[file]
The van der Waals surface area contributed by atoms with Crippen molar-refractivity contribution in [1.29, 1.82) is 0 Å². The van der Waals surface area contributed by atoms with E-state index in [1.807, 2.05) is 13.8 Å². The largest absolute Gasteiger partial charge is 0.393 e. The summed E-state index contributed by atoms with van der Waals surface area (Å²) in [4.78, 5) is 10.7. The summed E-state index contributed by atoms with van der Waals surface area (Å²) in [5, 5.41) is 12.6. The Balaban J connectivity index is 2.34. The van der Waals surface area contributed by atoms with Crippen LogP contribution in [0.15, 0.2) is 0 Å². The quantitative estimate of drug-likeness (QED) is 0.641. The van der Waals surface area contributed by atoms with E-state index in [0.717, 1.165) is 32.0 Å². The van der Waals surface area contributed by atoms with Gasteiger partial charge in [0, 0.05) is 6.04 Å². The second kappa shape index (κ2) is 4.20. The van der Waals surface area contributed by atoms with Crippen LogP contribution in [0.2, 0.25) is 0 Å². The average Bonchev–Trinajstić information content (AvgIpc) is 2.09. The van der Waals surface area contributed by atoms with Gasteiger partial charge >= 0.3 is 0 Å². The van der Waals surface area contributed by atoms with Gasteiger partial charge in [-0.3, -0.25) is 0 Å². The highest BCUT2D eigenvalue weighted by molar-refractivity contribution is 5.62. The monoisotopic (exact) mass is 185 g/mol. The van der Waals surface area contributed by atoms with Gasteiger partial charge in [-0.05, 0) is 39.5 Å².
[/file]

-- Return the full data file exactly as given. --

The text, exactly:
The van der Waals surface area contributed by atoms with Crippen molar-refractivity contribution in [1.29, 1.82) is 0 Å². The van der Waals surface area contributed by atoms with E-state index in [1.807, 2.05) is 13.8 Å². The largest absolute Gasteiger partial charge is 0.393 e. The summed E-state index contributed by atoms with van der Waals surface area (Å²) in [4.78, 5) is 10.7. The summed E-state index contributed by atoms with van der Waals surface area (Å²) in [5, 5.41) is 12.6. The Balaban J connectivity index is 2.34. The van der Waals surface area contributed by atoms with Crippen LogP contribution in [0.15, 0.2) is 0 Å². The quantitative estimate of drug-likeness (QED) is 0.641. The van der Waals surface area contributed by atoms with E-state index in [0.717, 1.165) is 32.0 Å². The van der Waals surface area contributed by atoms with Gasteiger partial charge in [0, 0.05) is 6.04 Å². The second kappa shape index (κ2) is 4.20. The van der Waals surface area contributed by atoms with Crippen LogP contribution in [0.2, 0.25) is 0 Å². The average Bonchev–Trinajstić information content (AvgIpc) is 2.09. The van der Waals surface area contributed by atoms with Gasteiger partial charge >= 0.3 is 0 Å². The van der Waals surface area contributed by atoms with Gasteiger partial charge in [-0.3, -0.25) is 0 Å². The highest BCUT2D eigenvalue weighted by molar-refractivity contribution is 5.62. The monoisotopic (exact) mass is 185 g/mol. The van der Waals surface area contributed by atoms with Gasteiger partial charge in [-0.05, 0) is 39.5 Å².